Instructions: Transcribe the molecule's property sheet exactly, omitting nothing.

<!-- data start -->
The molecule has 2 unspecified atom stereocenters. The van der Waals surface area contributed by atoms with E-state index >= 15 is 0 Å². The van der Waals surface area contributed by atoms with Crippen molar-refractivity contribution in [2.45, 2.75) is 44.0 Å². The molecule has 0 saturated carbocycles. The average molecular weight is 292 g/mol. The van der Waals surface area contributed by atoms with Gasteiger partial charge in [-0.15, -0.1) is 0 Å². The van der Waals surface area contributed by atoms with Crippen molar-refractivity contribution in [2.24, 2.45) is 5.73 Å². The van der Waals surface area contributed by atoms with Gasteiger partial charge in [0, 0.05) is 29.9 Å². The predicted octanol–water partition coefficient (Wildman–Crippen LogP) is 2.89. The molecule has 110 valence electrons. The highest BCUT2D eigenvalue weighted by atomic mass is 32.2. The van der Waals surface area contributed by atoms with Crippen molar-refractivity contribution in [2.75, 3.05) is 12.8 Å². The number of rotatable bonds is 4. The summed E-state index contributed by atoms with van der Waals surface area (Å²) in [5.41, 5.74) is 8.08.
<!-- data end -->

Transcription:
The molecule has 2 unspecified atom stereocenters. The van der Waals surface area contributed by atoms with E-state index >= 15 is 0 Å². The van der Waals surface area contributed by atoms with Crippen molar-refractivity contribution in [2.45, 2.75) is 44.0 Å². The molecule has 0 saturated carbocycles. The average molecular weight is 292 g/mol. The van der Waals surface area contributed by atoms with Gasteiger partial charge in [-0.15, -0.1) is 0 Å². The van der Waals surface area contributed by atoms with Crippen molar-refractivity contribution in [2.24, 2.45) is 5.73 Å². The van der Waals surface area contributed by atoms with Gasteiger partial charge in [0, 0.05) is 29.9 Å². The predicted octanol–water partition coefficient (Wildman–Crippen LogP) is 2.89. The molecule has 110 valence electrons. The highest BCUT2D eigenvalue weighted by atomic mass is 32.2. The van der Waals surface area contributed by atoms with Crippen molar-refractivity contribution in [2.75, 3.05) is 12.8 Å². The number of rotatable bonds is 4. The summed E-state index contributed by atoms with van der Waals surface area (Å²) in [5.41, 5.74) is 8.08.